FREQUENTLY ASKED QUESTIONS
Q: Is Georgia a surrogate-friendly state?
A: Yes. There exists no legislation prohibiting any contemplated issues and no reported case law; therefore, there are no prohibitions. The only legislation is the Option for Adoption Statute, O.C.G.A § 19-8-41, which amends the adoption code but mandates nothing along with the prohibition of in-home inseminations, O.C.G.A § 43-34-37(a).
Q: Will I have to adopt my child?A: No. Although we are ethically prohibited from making any guarantees, we have had repeated success in establishing parentage, prior to the birth of the child, without need for a post-birth adoption.
Q: What if there is an egg donor?A: The result is the same. In the past, we have had the intended mother recognized as the mother without a post-birth step parent adoption because of a thorough contract and properly presented petition to establish parentage prior to the birth of the child.
Q: What if there is a sperm donor?A: The result is the same. In the past, we have had the intended father recognized as the father without a post-birth step parent adoption because of a thorough contract and properly presented petition to establish parentage prior to the birth of the child.
Q: What about a traditional surrogacy?A: The result is the same. In the past, we have had the intended parent(s) recognized as such without a post-birth step-parent adoption because of a thorough contract and properly presented petition to establish parentage prior to the birth of the child, along with the execution of necessary post birth documents.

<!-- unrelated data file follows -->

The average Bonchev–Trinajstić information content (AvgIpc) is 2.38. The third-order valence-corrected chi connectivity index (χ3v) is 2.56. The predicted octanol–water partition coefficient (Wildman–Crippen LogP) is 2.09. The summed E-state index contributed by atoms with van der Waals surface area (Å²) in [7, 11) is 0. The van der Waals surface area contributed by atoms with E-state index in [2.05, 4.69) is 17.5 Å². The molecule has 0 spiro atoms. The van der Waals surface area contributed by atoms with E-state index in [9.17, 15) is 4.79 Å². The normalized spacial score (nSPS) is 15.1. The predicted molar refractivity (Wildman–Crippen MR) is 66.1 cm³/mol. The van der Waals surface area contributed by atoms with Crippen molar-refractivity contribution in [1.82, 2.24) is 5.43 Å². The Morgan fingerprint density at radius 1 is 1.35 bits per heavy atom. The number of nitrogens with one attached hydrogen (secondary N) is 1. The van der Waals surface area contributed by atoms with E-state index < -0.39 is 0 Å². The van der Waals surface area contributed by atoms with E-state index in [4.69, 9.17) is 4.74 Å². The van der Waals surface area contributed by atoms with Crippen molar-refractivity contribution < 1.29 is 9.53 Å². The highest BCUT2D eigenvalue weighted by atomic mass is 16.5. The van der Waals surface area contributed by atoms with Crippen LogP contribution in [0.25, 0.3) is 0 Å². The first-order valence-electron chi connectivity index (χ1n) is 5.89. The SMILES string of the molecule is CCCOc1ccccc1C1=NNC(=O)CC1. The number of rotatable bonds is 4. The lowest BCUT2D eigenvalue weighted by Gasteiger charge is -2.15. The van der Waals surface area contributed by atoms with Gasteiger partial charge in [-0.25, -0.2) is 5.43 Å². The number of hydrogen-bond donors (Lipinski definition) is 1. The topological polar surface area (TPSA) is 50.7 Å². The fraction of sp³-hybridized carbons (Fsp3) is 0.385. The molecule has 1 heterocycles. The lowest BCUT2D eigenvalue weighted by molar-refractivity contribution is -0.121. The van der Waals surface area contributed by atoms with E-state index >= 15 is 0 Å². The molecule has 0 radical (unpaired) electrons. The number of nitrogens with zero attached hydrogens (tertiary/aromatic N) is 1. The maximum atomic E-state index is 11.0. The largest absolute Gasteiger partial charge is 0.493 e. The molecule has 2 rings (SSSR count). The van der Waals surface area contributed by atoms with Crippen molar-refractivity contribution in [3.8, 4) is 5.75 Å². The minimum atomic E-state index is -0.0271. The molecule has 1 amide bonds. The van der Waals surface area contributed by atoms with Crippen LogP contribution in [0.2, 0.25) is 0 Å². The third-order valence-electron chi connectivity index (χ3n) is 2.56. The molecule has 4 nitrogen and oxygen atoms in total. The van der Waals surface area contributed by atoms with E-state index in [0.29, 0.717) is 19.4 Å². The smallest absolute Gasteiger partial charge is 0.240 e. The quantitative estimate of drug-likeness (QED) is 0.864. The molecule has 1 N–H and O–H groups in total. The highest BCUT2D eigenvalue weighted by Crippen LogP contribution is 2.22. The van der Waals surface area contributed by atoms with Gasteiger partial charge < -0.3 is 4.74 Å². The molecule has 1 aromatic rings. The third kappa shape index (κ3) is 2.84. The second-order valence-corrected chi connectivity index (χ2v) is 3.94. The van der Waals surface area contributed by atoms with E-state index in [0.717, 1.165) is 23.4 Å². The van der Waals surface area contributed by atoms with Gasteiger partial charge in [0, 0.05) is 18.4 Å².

Q: Can a same sex couple be listed as the parents on the child’s birth certificate?A: Yes. Although the state of Georgia does not recognize same sex marriages, we have been successful in getting the intended parents on the birth certificate without further legal involvement, thus allowing the couples to be the legal mothers and fathers of the child born.
Q: Can a single parent obtain parentage?A: Yes. We have obtained parentage for single mothers and fathers, with the mother or father being listed as the sole parent on the child’s birth certificate.
Q: Has there been a situation in Georgia in which a surrogate does not relinquish the child to its intended parents?A: This office has not been involved in such a situation, and to our knowledge no such situation has occurred.
Please be advised that there is currently a scam involving a fraudulent individual who is calling and impersonating attorney Sara M. Clay. These fraudulent actor/s usually call and report that a relative (typically a grandson or nephew) has been incarcerated and is in need of bail money.
Do NOT provide an form of payment in regards to this scam as the law firm of Sara M. Clay, PC does not and will not call you to request any payment or to provide any payment instructions.
We have notified the Georgia State Bar regarding this issue and there is presently an ongoing investigation. If you would like to notify our office, please email email@example.com, or call 678-797-1213, outlining the call you received as we wish to turn any and all information over to the Staff Investigator at the Georgia State Bar as part of their investigation.